The unintentional stars of the video that catapulted Occupy Wall Street into the national media are suing the city. Chelsea Elliott and Jeanne Mansfield were seen screaming in pain in a clip from a September protest after NYPD Deputy Inspector Anthony Bologna walked over to the orange netting where they were peacefully corralled and casually pepper sprayed them in the face. Now they're seeking unspecified damages for pain and suffering.
The video, and Bologna's identity, spread rapidly online and in the news, kicking off a pattern for the protests in which police violence highlighted, but also often threatened to overshadow, the demonstrators' themes of income inequality. Bologna came up with a lame excuse and was docked ten vacation days for "using pepper spray outside of department guidelines," but a Manhattan district attorney investigation has so far resulted in exactly nothing.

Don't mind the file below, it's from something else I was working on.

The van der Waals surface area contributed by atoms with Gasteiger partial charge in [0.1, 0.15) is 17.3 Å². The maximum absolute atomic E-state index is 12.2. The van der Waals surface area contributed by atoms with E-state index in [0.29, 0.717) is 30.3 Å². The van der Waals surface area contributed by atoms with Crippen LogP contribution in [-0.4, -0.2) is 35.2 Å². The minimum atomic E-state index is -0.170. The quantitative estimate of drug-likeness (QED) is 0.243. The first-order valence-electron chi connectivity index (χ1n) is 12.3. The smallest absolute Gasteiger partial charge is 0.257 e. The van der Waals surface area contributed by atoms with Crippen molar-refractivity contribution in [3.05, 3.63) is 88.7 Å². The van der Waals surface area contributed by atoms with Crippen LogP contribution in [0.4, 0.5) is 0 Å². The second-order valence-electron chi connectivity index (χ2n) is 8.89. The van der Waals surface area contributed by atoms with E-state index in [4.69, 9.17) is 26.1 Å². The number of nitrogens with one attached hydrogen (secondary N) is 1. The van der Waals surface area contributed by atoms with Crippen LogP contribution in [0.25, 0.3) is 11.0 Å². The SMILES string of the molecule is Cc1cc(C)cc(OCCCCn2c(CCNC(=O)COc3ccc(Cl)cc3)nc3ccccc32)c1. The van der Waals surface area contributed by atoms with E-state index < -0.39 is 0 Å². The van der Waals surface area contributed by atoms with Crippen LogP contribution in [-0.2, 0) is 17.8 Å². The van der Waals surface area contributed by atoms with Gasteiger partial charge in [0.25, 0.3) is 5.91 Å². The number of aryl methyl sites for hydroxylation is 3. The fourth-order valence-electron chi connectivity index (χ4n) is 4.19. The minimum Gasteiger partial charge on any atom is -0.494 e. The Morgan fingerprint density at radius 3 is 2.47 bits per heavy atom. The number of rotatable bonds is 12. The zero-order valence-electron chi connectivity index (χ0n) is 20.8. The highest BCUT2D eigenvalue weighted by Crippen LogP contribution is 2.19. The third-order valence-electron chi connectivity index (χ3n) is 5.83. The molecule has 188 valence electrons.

"We've given them more than enough time to follow up on this," said the lawyer for the women about the wait to file the lawsuit.
"I was attending a peaceful demonstration when I was met with what I feel was an undue amount of force," said Mansfield. "I think he allowed his emotions to get the best of him." The suit claims, "Anthony Bologna maced the plaintiffs as they were exercising their constitutionally protected rights, including freedom of speech and freedom of assembly." Elliott and Mansfield may very well come into some money if they're willing to settle — the city paid out millions of dollars in similar lawsuits after the 2004 Republican convention.